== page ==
Well Worth Saving: American Universities’ Life and Death Decisions on Refugees from Nazi Europe by Laurel Leff (Yale University Press, £20)
To be hired by an American university, a refugee scholar (from Nazism) had to be world-class and well connected, not too old and not too young, not too right and not too left, and most important of all, not too Jewish’.
Laurel Leff’s succinct description of the cold, unspoken process by which many German Jewish academics were failed by the land of the free confronts the reader from the very beginning.
She points out that we tend to look at the Einsteins and Arendts, who were welcomed rather than remembering those whose escape route was blocked. While some scholars in the US did their utmost to secure invitations and posts for their beleaguered colleagues, others feared competition.
Many departments implemented an unofficial “one Jew policy”. Aided by the State Department’s obfuscation in changing regulations and the demands of pedantic university bureaucrats, both before and after the US’s entry into the war, the plight of German Jewish academics was never considered by many to be a matter of life and death.
The Rockefeller Foundation tended to reject Jews with Communist sympathies. A. Lawrence Lowell, the Harvard president in 1933 believed that “where Jews become numerous, they drive off other people and then leave themselves”. He had already dismantled the university’s Semitics department and attempted to introduce a quota for Jews.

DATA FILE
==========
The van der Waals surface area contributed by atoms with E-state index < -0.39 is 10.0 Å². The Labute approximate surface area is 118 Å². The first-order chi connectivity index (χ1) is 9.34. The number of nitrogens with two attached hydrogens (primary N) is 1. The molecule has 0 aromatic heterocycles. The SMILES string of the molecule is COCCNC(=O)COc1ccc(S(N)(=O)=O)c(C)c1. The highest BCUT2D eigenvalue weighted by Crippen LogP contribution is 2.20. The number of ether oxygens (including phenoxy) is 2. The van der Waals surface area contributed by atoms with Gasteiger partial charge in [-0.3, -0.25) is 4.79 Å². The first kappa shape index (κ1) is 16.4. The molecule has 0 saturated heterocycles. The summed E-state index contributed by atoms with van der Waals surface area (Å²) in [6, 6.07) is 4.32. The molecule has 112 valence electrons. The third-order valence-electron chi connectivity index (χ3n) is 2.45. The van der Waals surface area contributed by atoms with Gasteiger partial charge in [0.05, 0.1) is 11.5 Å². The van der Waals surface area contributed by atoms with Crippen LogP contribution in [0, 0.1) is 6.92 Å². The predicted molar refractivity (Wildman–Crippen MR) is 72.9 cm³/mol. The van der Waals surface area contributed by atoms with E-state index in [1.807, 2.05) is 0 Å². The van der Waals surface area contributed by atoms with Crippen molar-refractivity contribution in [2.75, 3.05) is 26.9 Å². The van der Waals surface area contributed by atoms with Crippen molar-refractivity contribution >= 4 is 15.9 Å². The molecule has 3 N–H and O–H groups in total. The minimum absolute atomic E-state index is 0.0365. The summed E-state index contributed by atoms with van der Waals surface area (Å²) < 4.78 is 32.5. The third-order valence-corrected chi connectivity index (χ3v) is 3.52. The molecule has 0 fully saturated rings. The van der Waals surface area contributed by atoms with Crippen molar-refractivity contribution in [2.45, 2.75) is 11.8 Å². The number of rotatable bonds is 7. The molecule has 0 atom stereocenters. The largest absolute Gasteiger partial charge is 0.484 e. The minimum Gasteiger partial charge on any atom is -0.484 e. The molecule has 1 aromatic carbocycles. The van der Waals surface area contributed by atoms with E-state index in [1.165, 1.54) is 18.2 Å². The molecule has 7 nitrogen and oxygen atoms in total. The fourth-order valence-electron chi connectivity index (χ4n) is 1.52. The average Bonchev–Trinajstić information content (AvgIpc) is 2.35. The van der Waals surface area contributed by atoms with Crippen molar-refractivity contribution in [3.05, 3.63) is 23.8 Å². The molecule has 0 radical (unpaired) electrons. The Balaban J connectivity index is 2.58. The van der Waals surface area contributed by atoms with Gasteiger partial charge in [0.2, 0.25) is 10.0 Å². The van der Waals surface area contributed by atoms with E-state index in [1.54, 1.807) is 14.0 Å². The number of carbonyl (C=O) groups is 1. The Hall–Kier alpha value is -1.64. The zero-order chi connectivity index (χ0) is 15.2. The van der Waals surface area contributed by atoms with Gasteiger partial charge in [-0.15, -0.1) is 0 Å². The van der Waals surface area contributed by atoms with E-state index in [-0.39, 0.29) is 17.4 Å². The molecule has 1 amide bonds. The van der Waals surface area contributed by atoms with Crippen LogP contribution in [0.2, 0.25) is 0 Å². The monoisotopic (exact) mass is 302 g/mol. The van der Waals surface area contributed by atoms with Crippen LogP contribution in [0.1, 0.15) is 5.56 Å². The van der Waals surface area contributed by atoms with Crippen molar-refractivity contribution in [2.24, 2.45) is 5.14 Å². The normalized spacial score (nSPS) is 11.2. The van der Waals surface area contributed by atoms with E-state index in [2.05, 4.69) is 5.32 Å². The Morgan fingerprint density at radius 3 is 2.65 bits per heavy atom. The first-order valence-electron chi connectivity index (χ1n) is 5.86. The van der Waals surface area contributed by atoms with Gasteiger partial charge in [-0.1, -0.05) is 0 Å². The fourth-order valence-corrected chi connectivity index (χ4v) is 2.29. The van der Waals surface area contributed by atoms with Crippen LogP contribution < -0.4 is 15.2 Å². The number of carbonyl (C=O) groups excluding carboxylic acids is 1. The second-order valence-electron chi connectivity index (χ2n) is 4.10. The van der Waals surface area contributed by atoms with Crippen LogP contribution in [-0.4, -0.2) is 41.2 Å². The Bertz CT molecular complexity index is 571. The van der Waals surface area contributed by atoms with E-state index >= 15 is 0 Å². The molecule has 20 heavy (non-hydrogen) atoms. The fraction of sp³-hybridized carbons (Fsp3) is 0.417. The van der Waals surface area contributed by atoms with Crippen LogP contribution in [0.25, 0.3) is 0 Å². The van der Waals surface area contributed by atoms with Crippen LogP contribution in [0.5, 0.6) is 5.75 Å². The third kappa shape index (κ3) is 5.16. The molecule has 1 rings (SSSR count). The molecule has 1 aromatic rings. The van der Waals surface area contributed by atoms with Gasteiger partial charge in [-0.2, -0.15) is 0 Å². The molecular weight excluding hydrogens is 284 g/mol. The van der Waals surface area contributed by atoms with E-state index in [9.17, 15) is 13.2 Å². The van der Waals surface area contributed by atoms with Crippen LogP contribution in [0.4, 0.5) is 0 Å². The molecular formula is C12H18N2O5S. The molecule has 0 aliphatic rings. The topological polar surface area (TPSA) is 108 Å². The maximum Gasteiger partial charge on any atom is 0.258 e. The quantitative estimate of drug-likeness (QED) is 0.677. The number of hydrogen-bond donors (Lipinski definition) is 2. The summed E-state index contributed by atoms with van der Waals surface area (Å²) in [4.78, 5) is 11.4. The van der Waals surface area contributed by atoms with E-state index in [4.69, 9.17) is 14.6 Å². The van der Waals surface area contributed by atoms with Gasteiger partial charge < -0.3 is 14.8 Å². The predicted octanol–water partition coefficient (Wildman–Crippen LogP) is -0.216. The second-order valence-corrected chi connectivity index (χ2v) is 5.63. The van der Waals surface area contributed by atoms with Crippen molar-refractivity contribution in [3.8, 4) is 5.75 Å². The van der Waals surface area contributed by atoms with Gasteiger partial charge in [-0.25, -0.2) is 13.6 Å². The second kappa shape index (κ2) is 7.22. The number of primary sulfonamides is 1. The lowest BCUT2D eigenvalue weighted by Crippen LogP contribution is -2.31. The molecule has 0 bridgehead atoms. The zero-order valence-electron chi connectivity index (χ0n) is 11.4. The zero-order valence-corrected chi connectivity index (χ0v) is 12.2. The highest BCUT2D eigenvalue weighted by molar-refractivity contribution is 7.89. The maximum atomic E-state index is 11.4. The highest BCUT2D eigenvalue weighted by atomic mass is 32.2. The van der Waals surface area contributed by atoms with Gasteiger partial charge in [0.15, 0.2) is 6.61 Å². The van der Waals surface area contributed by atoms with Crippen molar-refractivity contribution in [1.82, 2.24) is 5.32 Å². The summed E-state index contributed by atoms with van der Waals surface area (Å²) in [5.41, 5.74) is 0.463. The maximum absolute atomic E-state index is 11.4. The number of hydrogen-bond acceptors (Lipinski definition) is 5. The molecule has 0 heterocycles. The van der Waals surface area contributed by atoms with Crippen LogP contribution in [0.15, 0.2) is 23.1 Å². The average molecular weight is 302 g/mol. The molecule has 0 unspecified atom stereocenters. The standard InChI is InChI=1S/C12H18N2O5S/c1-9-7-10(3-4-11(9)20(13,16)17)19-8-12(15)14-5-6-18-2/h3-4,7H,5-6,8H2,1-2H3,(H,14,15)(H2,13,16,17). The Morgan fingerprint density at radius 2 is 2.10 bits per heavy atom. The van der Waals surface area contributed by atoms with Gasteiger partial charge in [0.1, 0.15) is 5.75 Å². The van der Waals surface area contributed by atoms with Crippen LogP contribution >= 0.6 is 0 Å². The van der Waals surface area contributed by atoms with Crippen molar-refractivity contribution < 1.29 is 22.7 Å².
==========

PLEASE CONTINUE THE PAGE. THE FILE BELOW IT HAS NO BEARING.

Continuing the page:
Interestingly, Laurel Leff reports that British scholars demonstrated “a much greater commitment and solidarity than their American colleagues”. Foundations considered whether an academic was important enough and worthy of joining an illustrious institution — and then graded them. As the title of this book implies, not everyone was “well worth saving”.
Princeton rejected women. George Washington University was advised not to hire Edward Teller, subsequently “the Father of the Hydrogen Bomb”.
After Dunkirk in 1940, a Rockefeller Foundation official argued that, with Britain in danger of being overrun, it might be a good idea “to shop for the best 100 minds” in the UK.
In their anguish, some Jewish scholars pleaded that they were willing to be baptised — American universities seemed to be much more receptive than their Nazi counterparts to converted Jews.
American colleagues, looking for ways to help, altered their language of recommendation in references to indicate how “Aryan” a particular German Jew looked — someone who was “not at all of the disagreeable type”.
Leff illustrates this situation by following the odysseys of eight academics. Hedwig Kohn finally gained entry to Sweden, took the Trans-Siberian express, reached Japan and then the US. Walter Gropius, founder of the Bauhaus School, tried to save Simon and Helena Syrkus who miraculously survived the camps and became eminent architects afterwards in Communist Poland.
Many however “disappeared”, leaving no trace, others committed suicide.
A thought-provoking book — collaboration takes many forms.
Colin Shindler is an emeritus professor at SOAS, University of London.